Being at the forefront of helping businesses and agencies detect crypto crime, Elliptic routinely researches new trends in how criminals are using crypto for illicit activities.

The aim is that, where detected early, prevention measures against these trends will have a better chance of success. Since 2013, we have traced the gravitation of crypto crime from traditional cryptoassets such as Bitcoin to decentralized finance, and from non-fungible tokens (NFT) to metaverse gaming. 

When asking “what’s next”, we routinely run into the same pattern of criminal activity: as one means of crime is prevented through an enforcement action, criminals gravitate to the next best alternative way of committing said crime where there is no such measure designed to stop them.

This pattern is called “crime displacement”, and its existence in the cryptoasset ecosystem is evident throughout recent sanctions and seizures levied against illicit crypto entities.

As much as the phenomenon exists in physical crimes, it is even easier in digital borderless settings (see FATF Updates Guidance on Virtual Crypto Assets). 

How crypto crime displacement works?

How crypto crime displacement works?

Take, for example, the Lazarus Group – North Korea’s state-backed cyberhacking organization that was recently confirmed as responsible for stealing almost $240 million in cryptoassets from four crypto entities, and suspected of carrying out a fifth attack against CoinEx.

Previously, the organization used a number of crypto services, such as decentralized mixer Tornado Cash and the Ethereum-Bitcoin bridge RenBridge, to launder the proceeds of their crypto heists.

The chart below shows the comparative value of illicit cryptoassets laundered through mixers versus cross-chain bridges over time. It underscores how crypto crime has gravitated towards cross-chain options in recent months. 

Crypto crime displacement
Source: Elliptic

At the height of its activities, Elliptic published analysis into RenBridge, linking it to the laundering of over $500 million worth of illicit cryptoassets.

By the end of 2022, however, neither Tornado Cash or RenBridge were functioning as normal.

Tornado Cash was subject to US sanctions in August 2022, massively reducing the crucial liquidity it needed to effectively launder large amounts of funds.

RenBridge, meanwhile, ceased to operate after Alameda Research – its main financial backer – collapsed in the high-profile FTX debacle in November 2022.

Lacking the liquidity of Tornado Cash, the move proved fruitless – effectively leaving the organization right back where it started. This represents the success of identifying potential crime displacement opportunities early on.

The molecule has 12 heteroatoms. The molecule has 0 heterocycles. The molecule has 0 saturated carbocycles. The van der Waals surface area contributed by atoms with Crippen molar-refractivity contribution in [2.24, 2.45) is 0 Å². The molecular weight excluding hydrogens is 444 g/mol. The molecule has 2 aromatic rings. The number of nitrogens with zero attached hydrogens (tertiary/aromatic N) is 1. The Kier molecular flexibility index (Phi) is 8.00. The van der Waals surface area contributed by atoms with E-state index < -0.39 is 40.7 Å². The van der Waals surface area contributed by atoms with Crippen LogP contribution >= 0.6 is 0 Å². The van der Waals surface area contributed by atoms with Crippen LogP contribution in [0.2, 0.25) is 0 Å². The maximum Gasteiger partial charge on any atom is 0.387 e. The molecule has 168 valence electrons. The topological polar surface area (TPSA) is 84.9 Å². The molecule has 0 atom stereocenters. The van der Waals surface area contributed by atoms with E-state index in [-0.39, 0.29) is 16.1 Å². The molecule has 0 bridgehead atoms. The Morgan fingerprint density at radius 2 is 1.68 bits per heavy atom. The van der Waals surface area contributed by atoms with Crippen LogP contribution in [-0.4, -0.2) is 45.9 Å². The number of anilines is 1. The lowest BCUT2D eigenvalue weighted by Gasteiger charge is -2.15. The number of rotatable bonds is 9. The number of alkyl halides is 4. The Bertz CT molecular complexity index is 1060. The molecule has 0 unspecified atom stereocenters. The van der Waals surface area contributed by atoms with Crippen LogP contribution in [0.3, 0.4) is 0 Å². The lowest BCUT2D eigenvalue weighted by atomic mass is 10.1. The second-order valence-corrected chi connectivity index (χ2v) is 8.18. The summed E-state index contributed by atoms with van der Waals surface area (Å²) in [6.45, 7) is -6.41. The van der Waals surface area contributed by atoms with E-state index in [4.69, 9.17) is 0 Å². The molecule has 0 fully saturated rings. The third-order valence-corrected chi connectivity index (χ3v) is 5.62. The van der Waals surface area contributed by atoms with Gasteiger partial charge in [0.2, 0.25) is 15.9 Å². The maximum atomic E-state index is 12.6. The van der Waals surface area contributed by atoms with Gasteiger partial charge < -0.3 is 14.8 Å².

Cross-chain crime

Cross-chain crime

As with the Lazarus Group, illicit actors engaging in all forms of criminality have been affected by the demise of Tornado Cash and other anonymity enhancing services, such as Blender:io and ChipMixer.

Cross-chain crime – otherwise known as “chain-” or “asset-hopping” – refers to the rapid and anonymous swapping of cryptoassets either between or across blockchains to different cryptoassets.

It often occurs using services such as decentralized exchanges (DEXs), cross-chain bridges or coin swap services. 

A cross-chain bridge is a DeFi protocol that can swap a user’s assets – without know-your-customer (KYC) requirements – across blockchains, making them more difficult to trace. This string of transactions – which is one of many combinations they used – has no legitimate business purpose apart from to obfuscate the transaction trail.

Significant monthly shifts demonstrate crime displacement in action. The sudden drop of mixer use in August 2022 corresponds to the sanctioning of Tornado Cash.

The brief recovery of mixers until the end of the year corresponds to the shutting down of RenBridge, and the second drop of mixer use in March 2023 corresponds to the seizure of ChipMixer by EUROPOL.

Why are criminals displacing to cross-chain methods?

Why are criminals displacing to cross-chain methods?

There are a number of reasons why cross-chain crime is benefitting to a worrying extent from crime displacement.

  • First, proceeds of crypto crime are increasingly being generated in lesser-known cryptoassets, such as DeFi protocol-specific tokens that are only exchangeable through cross-chain or cross-asset services.
  • Second, most of these services – be it DEXs, cross-chain bridges or coin swap services – do not require identity verification to use. 
  • Finally and perhaps most importantly, criminals are aware that legacy blockchain analytics solutions do not have the means to trace illicit blockchain activity across blockchains or tokens in a programmatic or scalable manner.

Many of these solutions are designed with traditional crypto crime in mind, which typically involve a single asset, such as Bitcoin or Ether. 


AUTHOR: Ecliptic analytics

You May Also Like